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irresolution

[ih-rez-uh-loo-shuh n] /ɪˌrɛz əˈlu ʃən/
noun
1.
lack of resolution; lack of decision or purpose; vacillation.
Origin of irresolution
1585-1595
First recorded in 1585-95; irresolute + -ion
Dictionary.com Unabridged
Based on the Random House Dictionary, © Random House, Inc. 2017.
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Examples from the Web for irresolution
Historical Examples
  • This event completed the conquest of Boabdil over his own irresolution.

    Leila, Complete Edward Bulwer-Lytton
  • We see the effects of this irresolution, although we cannot assign a cause for it.

    Reflections Francois Duc De La Rochefoucauld
  • I cannot profess sorrow for that, nor irresolution in that, nor shame in that.

  • In this state of irresolution Gomez Arias remained for some time.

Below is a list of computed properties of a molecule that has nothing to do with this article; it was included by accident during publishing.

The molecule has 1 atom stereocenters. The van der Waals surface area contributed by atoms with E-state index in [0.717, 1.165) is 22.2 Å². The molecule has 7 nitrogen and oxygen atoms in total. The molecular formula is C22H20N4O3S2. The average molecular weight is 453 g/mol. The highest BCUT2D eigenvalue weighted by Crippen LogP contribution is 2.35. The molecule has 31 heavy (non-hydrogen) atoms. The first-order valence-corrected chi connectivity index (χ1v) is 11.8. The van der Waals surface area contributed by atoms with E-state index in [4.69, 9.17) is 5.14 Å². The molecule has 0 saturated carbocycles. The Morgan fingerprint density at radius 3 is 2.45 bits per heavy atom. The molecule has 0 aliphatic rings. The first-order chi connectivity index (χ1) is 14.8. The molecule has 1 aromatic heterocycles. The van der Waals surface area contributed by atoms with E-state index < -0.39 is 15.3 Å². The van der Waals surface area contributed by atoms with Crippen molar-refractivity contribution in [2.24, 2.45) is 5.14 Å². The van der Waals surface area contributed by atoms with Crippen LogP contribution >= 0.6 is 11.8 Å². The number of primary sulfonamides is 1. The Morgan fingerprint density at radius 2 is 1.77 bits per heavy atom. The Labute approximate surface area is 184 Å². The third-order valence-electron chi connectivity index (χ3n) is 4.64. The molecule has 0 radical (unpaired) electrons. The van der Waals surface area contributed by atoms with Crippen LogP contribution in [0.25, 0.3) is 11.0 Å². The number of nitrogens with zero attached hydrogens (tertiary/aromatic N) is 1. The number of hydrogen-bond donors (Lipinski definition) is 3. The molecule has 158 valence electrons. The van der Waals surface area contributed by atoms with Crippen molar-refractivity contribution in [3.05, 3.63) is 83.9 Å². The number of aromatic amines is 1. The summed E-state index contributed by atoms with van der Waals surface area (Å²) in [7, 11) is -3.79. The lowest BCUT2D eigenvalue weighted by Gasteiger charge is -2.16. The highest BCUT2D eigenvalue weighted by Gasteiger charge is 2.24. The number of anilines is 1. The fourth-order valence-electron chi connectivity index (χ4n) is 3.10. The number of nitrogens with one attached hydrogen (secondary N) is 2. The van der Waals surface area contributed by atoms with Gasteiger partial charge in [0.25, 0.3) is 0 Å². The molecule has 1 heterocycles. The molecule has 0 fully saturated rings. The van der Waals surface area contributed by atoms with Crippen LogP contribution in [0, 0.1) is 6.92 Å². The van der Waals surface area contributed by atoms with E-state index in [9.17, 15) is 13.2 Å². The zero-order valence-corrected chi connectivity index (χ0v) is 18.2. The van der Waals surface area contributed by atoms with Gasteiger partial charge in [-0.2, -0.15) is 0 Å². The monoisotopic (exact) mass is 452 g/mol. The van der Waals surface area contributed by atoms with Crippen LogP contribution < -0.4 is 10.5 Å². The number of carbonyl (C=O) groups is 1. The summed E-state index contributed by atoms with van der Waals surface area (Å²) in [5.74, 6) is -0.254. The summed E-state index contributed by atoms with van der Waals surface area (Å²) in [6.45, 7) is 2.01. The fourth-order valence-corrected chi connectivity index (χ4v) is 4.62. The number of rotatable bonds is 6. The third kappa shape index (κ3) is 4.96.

Gomez Arias Joaqun Telesforo de Trueba y Coso
  • Jean gave vent to a muttered oath in his irresolution and despair.

    The Downfall Emile Zola
  • An accidental circumstance was the cause of his irresolution.

    A Son of Hagar

    Sir Hall Caine
  • But she did not go and only stood still, trembling with irresolution.

    The Vagrant Duke George Gibbs
  • It was evident that he laboured under some irresolution that he could not master.

    Gerald Fitzgerald Charles James Lever
  • A gust of irresolution swayed all sorts of bizarre notions in his mind.

    End of the Tether Joseph Conrad
  • His mind, floating in irresolution and discontent, recognized it with bitterness.

Word Origin and History for irresolution
n.

1590s, from French irrésolution (16c.), from ir-, assimilated form of in- "not, opposite of" (see in- (1)) + résolution (see resolution).

Online Etymology Dictionary, © 2010 Douglas Harper
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Word Value for irresolution

12
15
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